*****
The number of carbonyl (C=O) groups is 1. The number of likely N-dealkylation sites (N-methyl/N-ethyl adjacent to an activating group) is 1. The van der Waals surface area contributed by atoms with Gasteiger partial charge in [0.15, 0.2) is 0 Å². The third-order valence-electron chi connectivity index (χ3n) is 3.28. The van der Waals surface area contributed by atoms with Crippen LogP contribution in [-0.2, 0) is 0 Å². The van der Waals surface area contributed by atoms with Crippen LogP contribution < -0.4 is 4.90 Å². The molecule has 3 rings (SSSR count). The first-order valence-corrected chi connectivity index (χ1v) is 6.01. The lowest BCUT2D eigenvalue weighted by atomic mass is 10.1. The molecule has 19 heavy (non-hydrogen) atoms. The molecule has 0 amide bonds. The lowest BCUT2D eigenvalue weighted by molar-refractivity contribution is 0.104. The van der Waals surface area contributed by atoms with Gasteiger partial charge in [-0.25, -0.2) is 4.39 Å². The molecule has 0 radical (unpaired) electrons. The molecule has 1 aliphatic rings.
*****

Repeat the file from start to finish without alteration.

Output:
The number of carbonyl (C=O) groups is 1. The number of likely N-dealkylation sites (N-methyl/N-ethyl adjacent to an activating group) is 1. The van der Waals surface area contributed by atoms with Gasteiger partial charge in [0.15, 0.2) is 0 Å². The third-order valence-electron chi connectivity index (χ3n) is 3.28. The van der Waals surface area contributed by atoms with Crippen LogP contribution in [-0.2, 0) is 0 Å². The van der Waals surface area contributed by atoms with Crippen LogP contribution < -0.4 is 4.90 Å². The molecule has 3 rings (SSSR count). The first-order valence-corrected chi connectivity index (χ1v) is 6.01. The lowest BCUT2D eigenvalue weighted by atomic mass is 10.1. The molecule has 19 heavy (non-hydrogen) atoms. The molecule has 0 amide bonds. The lowest BCUT2D eigenvalue weighted by molar-refractivity contribution is 0.104. The van der Waals surface area contributed by atoms with Gasteiger partial charge in [-0.25, -0.2) is 4.39 Å². The molecule has 0 radical (unpaired) electrons. The molecule has 1 aliphatic rings.